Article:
Gurian served as a deputy director both at New York's National Museum of the American Indian from 1990 to 1991, and the Washington, D.C. United States Holocaust Memorial Museum for the following three years.

Before Appleman recruited her to Cranbrook, Gurian was working with the National Museum of New Zealand. Commonly referred to as "Te Papa" (Our Place), the museum was trying to fuse the histories of New Zealand's divergent cultures -- including native Maori, Pacific Islanders, Greeks and the descendants of European colonists -- to give it credibility across those populations. For a year, Gurian commuted between Cranbrook and Te Papa, until the latter opened last February.

"I think we first met in 1975 when Elaine was one of the driving forces behind the Boston Children's Museum," says Te Papa's Ken Gorbey on the phone from New Zealand. "When we traveled to Boston, I had the impression of a staff that was very committed, and an institution that was driven by its audience group: children and their families. That was a complete inversion from the traditional museum."

By 1994, Gurian had distinguished herself as someone who could teach institutions to how adopt a consumer focus. "I immediately thought of Elaine," says Gorbey.

Gurian traveled back to New Zealand five times between 1994 and the opening of Te Papa's new exhibition this year. During her visits, she conducted workshops and guided the museum's transformation.

"Problems don't get ignored by Elaine; she wants it on the table, solved now," says Gorbey. "We called her our 'Jewish Mother.' But she'd mother in the hardest possible way."

Never be a wannabe

Grappling with the hard questions about race and ethnicity and emerging with a sense of understanding and trust is what Gurian says she's all about.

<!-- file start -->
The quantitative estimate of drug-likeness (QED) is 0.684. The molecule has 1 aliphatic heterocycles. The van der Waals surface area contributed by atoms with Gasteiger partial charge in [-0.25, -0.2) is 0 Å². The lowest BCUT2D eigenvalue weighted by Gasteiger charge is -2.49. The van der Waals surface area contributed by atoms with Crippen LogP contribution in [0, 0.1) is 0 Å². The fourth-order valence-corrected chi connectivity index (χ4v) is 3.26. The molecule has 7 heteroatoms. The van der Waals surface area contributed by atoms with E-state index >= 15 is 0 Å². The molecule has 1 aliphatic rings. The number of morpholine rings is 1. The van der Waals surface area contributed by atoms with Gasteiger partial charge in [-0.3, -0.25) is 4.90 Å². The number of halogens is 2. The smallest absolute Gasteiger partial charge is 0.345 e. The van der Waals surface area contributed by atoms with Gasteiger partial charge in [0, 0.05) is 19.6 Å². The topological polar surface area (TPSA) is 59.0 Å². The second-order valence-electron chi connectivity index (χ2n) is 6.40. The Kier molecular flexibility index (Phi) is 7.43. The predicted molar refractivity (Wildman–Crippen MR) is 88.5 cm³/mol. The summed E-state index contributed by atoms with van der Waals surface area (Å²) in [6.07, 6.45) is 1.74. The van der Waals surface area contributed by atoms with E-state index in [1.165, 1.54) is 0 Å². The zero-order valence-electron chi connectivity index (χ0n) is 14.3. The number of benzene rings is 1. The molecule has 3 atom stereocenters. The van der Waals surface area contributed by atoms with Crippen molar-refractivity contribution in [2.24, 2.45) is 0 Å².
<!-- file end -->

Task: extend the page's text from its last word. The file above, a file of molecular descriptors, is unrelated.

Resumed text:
"I don't know content (in terms of museums)," she says, smiling unconvincingly, "but I know community organizing. I know that you only go into communities because somebody will vouch for you and bring you in as a guest. I know that you go to the leaders -- the community advisers -- and if you're completely straight about who you are and what you want, they will spend their social capital vouching for you. They'll say, 'We've seen her. She may be stupid, but she's honest. Her humanity is OK.'"

Of all the museums she's worked for, only one related directly to her own people: the Holocaust Museum. Gurian's German-Jewish parents immigrated to New York in the 1920s, and as American citizens were able to bring over most of her immediate family before the rise of Hitler a decade later.

"I'm one of the lucky few of my generation who knows their grandparents," says Gurian.

Her father became a successful developer on Long Island, and Gurian -- one of five children -- grew up in a family of means. She was expected to get a good education and work only until she married a doctor, then spend her life raising a family and volunteering for charities.

By 1968, she had fulfilled most of her parents' dreams. She had married a doctor, obtained a certificate to teach elementary art, and had two children.

"I was working in Boston the summer after the riots," says Gurian. "In 1969, the mayor thought that one of the ways the city could avoid repeating the riots was to put mobile units in the cities that gave kids something to do. I volunteered."

That was the beginning of her education as a community organizer.

"I was in a room in the South End with my back to the door," says Gurian, remembering her naiveté. "It was crowded. Everyone in the room except me was black. Those were tense times. Some young fellow near the door stood up and asked me, 'Were you rich when you were young?'

"I saw my life flash before my eyes. I thought, 'What's the answer that will get me through this door safely?' I said, 'I'm exactly what I look like. I am a white, rich, Jewish, New York girl.' Everybody laughed, settled down and went on."

What she learned, says Gurian, is that no one trusts a wannabe.

"You have to know who you are before you can work with other cultures. Everybody wants to know that you value yourself, and that you're not there because you're searching for a new identity."

The next big thing

Gurian's work at Cranbrook will be done by January. Then she plans to go home to Washington, D.C. where she lives with her husband Dean Anders, the acting director of the Woodrow Wilson International Center for Scholars. There she will spend more time with her four grandchildren and begin writing a book.

"I'm going to write about my experiences with museums," she says, as if reading an item from the top of her checklist. "It's a little break, not retirement."